Banque Centrale Populaire is a commercial Moroccan bank headquartered in Casablanca. It occupies around 25% of the banking market in Morocco. It was founded in 1925. Since 2004, it has been possible to trade its shares on the Casablanca Stock Exchange.
BMCE Banke or Bank of Africa is one of the three largest Moroccan banks. It was founded in 1959. It has 700 branches in the Kingdom of Morocco. it has another 560 branches in other African countries. Its shares are also tradable on the Casablanca Stock Exchange.
Société Générale Maroc is a bank belonging to the Société Générale SA group, which is a French international investment bank. In the Czech Republic, it provides its services through Komerční banka.
BMCI is the last of the five most important Moroccan banks. It is a bank within the French BNP Paribas group.
The central bank is still keeping interest rates at 1.5%. There are no plans to change in the coming months.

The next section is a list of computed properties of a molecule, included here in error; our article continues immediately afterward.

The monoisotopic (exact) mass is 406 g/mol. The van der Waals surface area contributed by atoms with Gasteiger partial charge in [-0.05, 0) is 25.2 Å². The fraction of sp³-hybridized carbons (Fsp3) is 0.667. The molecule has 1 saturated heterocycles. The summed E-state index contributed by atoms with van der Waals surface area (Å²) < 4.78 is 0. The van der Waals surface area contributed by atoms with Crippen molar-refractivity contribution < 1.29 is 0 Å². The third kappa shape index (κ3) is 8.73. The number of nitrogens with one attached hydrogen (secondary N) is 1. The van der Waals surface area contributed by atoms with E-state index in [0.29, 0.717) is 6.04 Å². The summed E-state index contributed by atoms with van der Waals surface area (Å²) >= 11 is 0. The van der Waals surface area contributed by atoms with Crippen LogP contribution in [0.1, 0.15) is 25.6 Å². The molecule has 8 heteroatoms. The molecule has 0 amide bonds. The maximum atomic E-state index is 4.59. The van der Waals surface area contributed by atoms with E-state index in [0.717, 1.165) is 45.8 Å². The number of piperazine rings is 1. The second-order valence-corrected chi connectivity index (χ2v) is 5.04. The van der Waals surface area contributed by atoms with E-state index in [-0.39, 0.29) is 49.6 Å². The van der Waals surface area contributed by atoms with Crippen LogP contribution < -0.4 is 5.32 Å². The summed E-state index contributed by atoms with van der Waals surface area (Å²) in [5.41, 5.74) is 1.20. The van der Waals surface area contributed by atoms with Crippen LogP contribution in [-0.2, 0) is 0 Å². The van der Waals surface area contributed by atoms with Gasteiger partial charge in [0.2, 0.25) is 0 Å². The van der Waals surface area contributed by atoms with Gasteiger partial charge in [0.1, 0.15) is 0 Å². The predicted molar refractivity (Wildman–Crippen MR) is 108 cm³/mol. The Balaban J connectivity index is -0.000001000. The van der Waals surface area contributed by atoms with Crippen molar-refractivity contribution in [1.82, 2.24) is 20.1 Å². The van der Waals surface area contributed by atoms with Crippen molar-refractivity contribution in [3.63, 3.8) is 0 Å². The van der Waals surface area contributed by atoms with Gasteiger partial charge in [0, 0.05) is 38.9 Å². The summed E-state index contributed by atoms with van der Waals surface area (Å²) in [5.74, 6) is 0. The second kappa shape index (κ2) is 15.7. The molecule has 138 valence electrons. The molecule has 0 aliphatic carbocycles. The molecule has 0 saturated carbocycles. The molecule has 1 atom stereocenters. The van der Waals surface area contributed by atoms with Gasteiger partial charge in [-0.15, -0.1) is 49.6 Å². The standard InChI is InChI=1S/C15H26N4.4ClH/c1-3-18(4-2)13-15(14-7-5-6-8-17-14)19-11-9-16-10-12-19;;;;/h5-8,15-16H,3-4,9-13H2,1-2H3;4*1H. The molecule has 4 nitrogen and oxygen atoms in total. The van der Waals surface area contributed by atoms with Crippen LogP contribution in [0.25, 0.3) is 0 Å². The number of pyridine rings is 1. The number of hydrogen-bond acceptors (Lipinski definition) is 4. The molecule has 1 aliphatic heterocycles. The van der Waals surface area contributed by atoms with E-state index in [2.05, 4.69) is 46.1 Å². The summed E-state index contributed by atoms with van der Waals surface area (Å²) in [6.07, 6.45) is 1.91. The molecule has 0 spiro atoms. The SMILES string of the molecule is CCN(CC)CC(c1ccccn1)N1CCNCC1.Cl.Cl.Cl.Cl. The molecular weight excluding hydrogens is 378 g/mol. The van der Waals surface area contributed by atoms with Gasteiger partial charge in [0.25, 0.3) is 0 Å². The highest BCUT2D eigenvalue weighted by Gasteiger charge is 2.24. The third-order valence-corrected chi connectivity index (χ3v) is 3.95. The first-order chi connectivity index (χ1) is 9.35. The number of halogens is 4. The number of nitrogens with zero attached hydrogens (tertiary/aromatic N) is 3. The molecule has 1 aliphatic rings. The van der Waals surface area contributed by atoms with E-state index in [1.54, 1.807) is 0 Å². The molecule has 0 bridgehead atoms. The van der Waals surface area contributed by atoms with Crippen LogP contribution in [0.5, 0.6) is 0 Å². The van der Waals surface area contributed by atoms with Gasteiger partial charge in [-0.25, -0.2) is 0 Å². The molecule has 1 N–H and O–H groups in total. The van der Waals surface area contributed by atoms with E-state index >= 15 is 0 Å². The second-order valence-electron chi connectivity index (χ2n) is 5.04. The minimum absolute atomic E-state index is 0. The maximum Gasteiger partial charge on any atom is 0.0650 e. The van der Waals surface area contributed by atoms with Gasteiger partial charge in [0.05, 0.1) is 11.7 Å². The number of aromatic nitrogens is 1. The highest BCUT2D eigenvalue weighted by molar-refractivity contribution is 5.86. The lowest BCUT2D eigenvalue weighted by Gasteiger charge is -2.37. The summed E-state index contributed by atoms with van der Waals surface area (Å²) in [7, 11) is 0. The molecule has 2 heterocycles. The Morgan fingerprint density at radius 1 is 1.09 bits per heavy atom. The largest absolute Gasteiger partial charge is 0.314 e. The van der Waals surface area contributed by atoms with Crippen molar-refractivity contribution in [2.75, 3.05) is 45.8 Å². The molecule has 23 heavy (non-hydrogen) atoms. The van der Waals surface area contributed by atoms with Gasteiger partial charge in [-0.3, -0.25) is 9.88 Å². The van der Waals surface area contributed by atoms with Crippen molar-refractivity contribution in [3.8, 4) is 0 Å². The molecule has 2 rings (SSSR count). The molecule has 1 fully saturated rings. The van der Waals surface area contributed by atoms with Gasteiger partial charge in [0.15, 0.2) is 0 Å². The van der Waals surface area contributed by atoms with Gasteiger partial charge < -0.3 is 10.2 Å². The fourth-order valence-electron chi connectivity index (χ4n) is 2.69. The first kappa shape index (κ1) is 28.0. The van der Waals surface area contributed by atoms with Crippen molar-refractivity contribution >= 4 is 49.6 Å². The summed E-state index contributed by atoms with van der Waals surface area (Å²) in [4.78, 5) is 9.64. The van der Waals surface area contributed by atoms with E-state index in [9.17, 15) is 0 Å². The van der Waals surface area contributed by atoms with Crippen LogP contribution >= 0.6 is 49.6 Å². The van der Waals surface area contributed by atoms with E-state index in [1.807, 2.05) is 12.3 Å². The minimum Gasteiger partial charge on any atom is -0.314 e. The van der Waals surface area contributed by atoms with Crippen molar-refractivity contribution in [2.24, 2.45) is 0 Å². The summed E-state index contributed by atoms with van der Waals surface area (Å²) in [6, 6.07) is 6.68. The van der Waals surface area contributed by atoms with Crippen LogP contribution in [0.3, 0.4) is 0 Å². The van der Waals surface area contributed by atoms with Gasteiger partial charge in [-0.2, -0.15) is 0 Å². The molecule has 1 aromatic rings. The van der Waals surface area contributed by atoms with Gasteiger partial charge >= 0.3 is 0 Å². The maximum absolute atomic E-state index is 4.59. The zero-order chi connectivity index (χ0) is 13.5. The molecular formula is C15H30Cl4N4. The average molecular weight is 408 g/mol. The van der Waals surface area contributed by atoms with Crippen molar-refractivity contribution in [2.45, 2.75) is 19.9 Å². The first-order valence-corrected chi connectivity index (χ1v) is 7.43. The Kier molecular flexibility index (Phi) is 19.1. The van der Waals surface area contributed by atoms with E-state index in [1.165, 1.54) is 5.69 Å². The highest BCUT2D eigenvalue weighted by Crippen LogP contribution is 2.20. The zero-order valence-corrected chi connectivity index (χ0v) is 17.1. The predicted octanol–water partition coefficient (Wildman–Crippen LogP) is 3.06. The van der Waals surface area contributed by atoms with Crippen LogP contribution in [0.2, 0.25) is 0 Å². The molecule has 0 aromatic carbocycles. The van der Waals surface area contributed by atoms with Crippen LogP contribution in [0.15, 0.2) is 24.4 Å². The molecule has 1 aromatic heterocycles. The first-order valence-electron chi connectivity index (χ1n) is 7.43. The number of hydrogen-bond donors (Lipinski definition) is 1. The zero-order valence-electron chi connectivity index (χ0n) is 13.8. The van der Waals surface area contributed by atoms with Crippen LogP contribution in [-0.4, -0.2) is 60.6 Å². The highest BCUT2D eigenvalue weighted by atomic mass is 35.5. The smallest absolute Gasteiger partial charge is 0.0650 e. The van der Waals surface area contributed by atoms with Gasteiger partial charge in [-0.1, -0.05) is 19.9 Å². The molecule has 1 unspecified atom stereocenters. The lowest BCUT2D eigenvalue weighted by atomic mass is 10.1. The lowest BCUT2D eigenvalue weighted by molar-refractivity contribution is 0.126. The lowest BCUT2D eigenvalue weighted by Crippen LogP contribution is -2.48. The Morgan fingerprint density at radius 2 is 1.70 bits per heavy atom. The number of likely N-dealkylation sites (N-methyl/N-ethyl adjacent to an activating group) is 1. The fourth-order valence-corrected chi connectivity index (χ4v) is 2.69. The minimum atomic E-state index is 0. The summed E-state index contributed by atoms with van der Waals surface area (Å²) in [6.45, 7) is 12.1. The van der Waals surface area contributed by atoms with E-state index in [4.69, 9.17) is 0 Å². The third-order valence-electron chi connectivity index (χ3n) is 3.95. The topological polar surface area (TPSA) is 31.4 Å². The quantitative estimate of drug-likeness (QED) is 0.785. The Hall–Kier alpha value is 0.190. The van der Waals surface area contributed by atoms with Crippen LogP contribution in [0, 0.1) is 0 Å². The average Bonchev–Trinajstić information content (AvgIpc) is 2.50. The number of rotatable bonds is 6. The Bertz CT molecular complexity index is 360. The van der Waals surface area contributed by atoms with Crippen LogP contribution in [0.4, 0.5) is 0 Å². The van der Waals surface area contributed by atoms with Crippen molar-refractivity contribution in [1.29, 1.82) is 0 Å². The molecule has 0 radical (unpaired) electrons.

The Moroccan tax system is similarly divided into four main parts, like ours: direct taxes, value added taxes, registration fees and stamps. It is a fairly clear system. A problem can be the frequent change of tax regulations, which often complicates life for foreign investors and companies that establish their branches in Morocco. The last significant tax reform took place in 2020. It was a reform of the so-called free trade zones. The reason for the change was the long-term inclusion of Morocco on the so-called gray list of tax havens of the European Union. The Moroccan administration thus decided to approach European standards. As part of the implemented reform, Morocco was definitively removed from the so-called gray list by the European Union.